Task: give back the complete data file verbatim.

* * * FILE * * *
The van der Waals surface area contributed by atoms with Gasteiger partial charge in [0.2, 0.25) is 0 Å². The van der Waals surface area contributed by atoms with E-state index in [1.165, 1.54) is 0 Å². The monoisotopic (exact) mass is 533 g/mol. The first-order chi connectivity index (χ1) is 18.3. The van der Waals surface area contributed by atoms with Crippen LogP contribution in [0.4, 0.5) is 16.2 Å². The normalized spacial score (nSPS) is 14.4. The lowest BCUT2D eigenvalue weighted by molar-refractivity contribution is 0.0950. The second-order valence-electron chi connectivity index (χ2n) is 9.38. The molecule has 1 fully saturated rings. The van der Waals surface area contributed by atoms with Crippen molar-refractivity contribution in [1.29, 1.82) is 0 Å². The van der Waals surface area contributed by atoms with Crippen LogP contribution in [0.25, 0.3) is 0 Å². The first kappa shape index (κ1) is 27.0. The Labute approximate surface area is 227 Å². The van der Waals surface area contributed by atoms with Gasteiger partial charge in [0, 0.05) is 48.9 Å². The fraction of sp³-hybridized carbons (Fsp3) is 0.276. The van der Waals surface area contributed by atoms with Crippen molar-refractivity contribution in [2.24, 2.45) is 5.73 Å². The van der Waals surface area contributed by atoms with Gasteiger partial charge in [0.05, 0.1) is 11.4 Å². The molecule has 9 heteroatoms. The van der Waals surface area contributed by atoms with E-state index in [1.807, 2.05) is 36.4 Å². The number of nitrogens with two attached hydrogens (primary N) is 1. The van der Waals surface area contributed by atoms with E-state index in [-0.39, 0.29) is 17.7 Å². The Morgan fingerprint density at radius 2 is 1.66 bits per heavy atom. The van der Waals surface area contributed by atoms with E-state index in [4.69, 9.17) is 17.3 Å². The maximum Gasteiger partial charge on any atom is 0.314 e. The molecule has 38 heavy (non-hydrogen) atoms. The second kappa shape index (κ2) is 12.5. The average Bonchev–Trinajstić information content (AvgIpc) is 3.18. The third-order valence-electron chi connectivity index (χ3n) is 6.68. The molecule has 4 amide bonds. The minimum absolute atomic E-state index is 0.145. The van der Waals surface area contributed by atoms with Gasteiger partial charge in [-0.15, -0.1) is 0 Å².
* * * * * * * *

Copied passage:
The van der Waals surface area contributed by atoms with Gasteiger partial charge in [0.2, 0.25) is 0 Å². The van der Waals surface area contributed by atoms with E-state index in [1.165, 1.54) is 0 Å². The monoisotopic (exact) mass is 533 g/mol. The first-order chi connectivity index (χ1) is 18.3. The van der Waals surface area contributed by atoms with Crippen LogP contribution in [0.4, 0.5) is 16.2 Å². The normalized spacial score (nSPS) is 14.4. The lowest BCUT2D eigenvalue weighted by molar-refractivity contribution is 0.0950. The second-order valence-electron chi connectivity index (χ2n) is 9.38. The molecule has 1 fully saturated rings. The van der Waals surface area contributed by atoms with Crippen molar-refractivity contribution in [1.29, 1.82) is 0 Å². The van der Waals surface area contributed by atoms with Crippen LogP contribution in [0.25, 0.3) is 0 Å². The first kappa shape index (κ1) is 27.0. The Labute approximate surface area is 227 Å². The van der Waals surface area contributed by atoms with Gasteiger partial charge in [0, 0.05) is 48.9 Å². The fraction of sp³-hybridized carbons (Fsp3) is 0.276. The van der Waals surface area contributed by atoms with Crippen molar-refractivity contribution in [2.24, 2.45) is 5.73 Å². The van der Waals surface area contributed by atoms with Gasteiger partial charge in [0.05, 0.1) is 11.4 Å². The molecule has 9 heteroatoms. The van der Waals surface area contributed by atoms with E-state index in [1.807, 2.05) is 36.4 Å². The number of nitrogens with two attached hydrogens (primary N) is 1. The van der Waals surface area contributed by atoms with E-state index in [-0.39, 0.29) is 17.7 Å². The Morgan fingerprint density at radius 2 is 1.66 bits per heavy atom. The van der Waals surface area contributed by atoms with E-state index in [4.69, 9.17) is 17.3 Å². The maximum Gasteiger partial charge on any atom is 0.314 e. The molecule has 38 heavy (non-hydrogen) atoms. The second kappa shape index (κ2) is 12.5. The average Bonchev–Trinajstić information content (AvgIpc) is 3.18. The third-order valence-electron chi connectivity index (χ3n) is 6.68. The molecule has 4 amide bonds. The minimum absolute atomic E-state index is 0.145. The van der Waals surface area contributed by atoms with Gasteiger partial charge in [-0.15, -0.1) is 0 Å².